Jump to content
Sign in to follow this  
Guest Slihp

System Problems

Recommended Posts

Guest Slihp

Hello there, i have two annoying problems with my system. My system is a:

P3, 750

256 DDR

Matrox G400 graphics card (up to date drivers)

Direct X 9b

and im running windows xp

 

1st problem, i have two hard drives...my primary master (a 40gig) isnt detected in the boot proceedure, yet my secondary master (a 10 gig) is. When windows starts it only detects the primary and not the secondary...this alone confuses me as the boot proceedure detects the opposite.

 

2nd problem, when ever i try to run games my system will randomly restart or exit the game. Ive checked out the processes that are running on my system at the time and none of which are potentially dangerous. Its not most games, its ALL games.

 

Can anyone out there shed some light on to how i go about solving 1 or both of these problems?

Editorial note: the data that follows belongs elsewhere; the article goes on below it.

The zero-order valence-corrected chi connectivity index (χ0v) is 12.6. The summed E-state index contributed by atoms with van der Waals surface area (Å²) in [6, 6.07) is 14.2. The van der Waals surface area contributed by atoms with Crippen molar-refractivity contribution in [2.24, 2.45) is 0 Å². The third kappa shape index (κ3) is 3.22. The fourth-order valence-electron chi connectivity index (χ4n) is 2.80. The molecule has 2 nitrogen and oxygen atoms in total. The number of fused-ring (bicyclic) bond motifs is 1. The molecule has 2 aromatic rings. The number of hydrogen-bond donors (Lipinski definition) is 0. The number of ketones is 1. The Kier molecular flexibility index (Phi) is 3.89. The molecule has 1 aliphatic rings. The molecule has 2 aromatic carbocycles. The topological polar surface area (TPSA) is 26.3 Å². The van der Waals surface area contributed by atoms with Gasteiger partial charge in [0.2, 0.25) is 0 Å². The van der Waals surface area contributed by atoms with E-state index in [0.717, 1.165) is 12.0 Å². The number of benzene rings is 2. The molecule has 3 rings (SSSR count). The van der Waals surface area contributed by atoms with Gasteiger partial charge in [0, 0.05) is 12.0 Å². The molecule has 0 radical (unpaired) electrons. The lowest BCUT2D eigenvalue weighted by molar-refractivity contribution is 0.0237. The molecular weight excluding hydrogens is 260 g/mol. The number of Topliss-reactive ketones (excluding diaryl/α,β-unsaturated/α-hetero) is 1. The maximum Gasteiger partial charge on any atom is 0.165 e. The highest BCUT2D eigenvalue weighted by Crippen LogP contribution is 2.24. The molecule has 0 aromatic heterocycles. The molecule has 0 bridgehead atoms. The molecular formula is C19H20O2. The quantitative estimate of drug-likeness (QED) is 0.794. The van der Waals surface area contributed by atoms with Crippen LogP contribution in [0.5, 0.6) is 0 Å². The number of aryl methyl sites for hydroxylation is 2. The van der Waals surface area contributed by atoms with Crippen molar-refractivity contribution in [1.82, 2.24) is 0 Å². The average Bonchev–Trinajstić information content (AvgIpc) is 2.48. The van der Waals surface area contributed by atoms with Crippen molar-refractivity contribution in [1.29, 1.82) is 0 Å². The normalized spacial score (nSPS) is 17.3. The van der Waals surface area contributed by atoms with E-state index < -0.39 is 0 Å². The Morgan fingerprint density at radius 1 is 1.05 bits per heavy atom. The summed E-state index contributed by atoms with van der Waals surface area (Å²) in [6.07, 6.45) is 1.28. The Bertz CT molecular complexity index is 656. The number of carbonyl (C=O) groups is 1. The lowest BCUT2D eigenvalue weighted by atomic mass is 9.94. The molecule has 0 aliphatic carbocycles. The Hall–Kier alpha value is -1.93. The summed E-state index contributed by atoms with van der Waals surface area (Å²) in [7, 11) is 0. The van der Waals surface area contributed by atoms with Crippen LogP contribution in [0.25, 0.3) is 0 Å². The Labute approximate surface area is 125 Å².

Thanks alot.. Phil

Share this post


Link to post
Share on other sites

You need to eliminate several possibilities as to why detection of the hard drives is inconsistant.

 

Shut the computer down and open your computer casing and physically check to see if the 40gig drive has been set for the Primary IDE (master only) this is usually done by way of a jumper. You may need to get the details for this harddrive specification (from the net) to see if this is the case. Second check to see if your 10gig drive has been set for Secondary IDE (master only) this again is usually done by way of a jumper. You may need to get the details for this harddrive specification (from the net). This answer assumes that both harddisk drives are both connected to the motherboard seperately by way of seperate IDE cables.